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    Welcome to the board from Southern California. An easy way to quilt would be to come across the diagonal on the blocks or use a wavy or decorative stitch in the ditch between the blocks. I love to stitch across the diagonals with a decorative stitch, so fast and easy.

  8. #8
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    Your block looks awesome. Love the colours. My twin daughters want a quilt made with similar blocks. Sigh - Will I ever get out of my s-room??

    There is a wealth of quilting information out there on the internet. Just google quilting and you will be bombarded with a plethora of information. Have a quick look at some of the sites, then, refine your search to something a bit more specific eg: machine quilting or hand quilting etc. You can spend a lot of time on the net, but, it is worth it. I have spent hours on the net, and basically, have taught myself what to do. Books are great too, tho' they are very expensive.

    This forum is great for tips, advice and tutorials - you only need ask and the answers are given freely. A truly wonderful group of people.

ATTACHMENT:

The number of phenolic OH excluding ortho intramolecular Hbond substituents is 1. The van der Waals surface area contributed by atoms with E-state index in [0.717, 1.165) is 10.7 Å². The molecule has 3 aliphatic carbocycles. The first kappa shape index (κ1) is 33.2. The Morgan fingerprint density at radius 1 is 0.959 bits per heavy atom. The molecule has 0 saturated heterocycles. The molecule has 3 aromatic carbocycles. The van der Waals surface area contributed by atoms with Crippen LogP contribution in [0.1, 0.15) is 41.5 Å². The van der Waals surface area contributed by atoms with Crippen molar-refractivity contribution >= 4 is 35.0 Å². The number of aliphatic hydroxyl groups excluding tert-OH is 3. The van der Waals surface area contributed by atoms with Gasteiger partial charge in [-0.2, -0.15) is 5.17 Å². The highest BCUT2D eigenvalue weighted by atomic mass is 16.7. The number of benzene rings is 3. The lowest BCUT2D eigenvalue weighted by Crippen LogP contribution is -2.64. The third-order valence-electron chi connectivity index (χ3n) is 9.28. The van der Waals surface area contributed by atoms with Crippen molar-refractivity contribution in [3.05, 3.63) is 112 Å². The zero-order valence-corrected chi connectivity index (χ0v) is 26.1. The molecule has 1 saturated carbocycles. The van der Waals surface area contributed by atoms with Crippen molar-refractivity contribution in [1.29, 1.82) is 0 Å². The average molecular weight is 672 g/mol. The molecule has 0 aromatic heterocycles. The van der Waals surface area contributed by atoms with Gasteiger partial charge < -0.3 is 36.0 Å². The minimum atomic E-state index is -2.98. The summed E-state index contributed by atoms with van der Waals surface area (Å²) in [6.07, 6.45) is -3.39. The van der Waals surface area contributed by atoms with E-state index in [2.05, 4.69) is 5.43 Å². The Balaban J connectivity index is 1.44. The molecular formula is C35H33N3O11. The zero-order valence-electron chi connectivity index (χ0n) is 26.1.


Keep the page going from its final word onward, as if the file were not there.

Good luck with the quilting and we want progress reports and piccies please.

    Whereabouts in South Australia are you? Dianne

  9. #9
    quiltluvr's Avatar
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    Very good job on those blocks. Can't add much more than the tips already given. If you're near a public library see if there's any books that have some good pictures of different quilting methods.

  10. #10
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    For a beginner quilter, Stitch In The Ditch (SID) is the easiest and best. You can make practice pieces later to practice other techniques on. There are lots of youtube videos on quilting, here is a good one to start with:

    http://www.youtube.com/watch?v=WGsGxY7V920&feature=fvw


    You can always go to one of your local quilt shops and ask if they have any beginner lessons, or if someone will demonstrate the technique for you. They should be happy to help.

    Good luck, and be sure and show us the finished product.